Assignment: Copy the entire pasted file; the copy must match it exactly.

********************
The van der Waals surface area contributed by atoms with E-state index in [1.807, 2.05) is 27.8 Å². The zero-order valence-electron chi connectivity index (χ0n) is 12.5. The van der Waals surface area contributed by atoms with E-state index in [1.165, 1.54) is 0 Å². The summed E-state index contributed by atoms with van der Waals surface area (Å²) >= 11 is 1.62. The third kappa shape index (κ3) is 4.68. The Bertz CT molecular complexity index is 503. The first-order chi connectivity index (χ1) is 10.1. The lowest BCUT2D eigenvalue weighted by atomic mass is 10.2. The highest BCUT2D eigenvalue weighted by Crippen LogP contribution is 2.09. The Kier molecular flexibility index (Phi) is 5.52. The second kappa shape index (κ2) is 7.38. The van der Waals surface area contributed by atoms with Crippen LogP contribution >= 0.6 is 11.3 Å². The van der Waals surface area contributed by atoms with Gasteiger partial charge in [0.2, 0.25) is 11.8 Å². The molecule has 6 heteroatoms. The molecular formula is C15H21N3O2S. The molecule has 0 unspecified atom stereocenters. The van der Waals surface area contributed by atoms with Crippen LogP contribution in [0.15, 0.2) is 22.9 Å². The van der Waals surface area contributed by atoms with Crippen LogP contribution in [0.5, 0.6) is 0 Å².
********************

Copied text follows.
The van der Waals surface area contributed by atoms with E-state index in [1.807, 2.05) is 27.8 Å². The zero-order valence-electron chi connectivity index (χ0n) is 12.5. The van der Waals surface area contributed by atoms with E-state index in [1.165, 1.54) is 0 Å². The summed E-state index contributed by atoms with van der Waals surface area (Å²) >= 11 is 1.62. The third kappa shape index (κ3) is 4.68. The Bertz CT molecular complexity index is 503. The first-order chi connectivity index (χ1) is 10.1. The lowest BCUT2D eigenvalue weighted by atomic mass is 10.2. The highest BCUT2D eigenvalue weighted by Crippen LogP contribution is 2.09. The Kier molecular flexibility index (Phi) is 5.52. The second kappa shape index (κ2) is 7.38. The van der Waals surface area contributed by atoms with Crippen LogP contribution >= 0.6 is 11.3 Å². The van der Waals surface area contributed by atoms with Gasteiger partial charge in [0.2, 0.25) is 11.8 Å². The molecule has 6 heteroatoms. The molecular formula is C15H21N3O2S. The molecule has 0 unspecified atom stereocenters. The van der Waals surface area contributed by atoms with Crippen LogP contribution in [0.15, 0.2) is 22.9 Å². The van der Waals surface area contributed by atoms with Crippen LogP contribution in [0.5, 0.6) is 0 Å².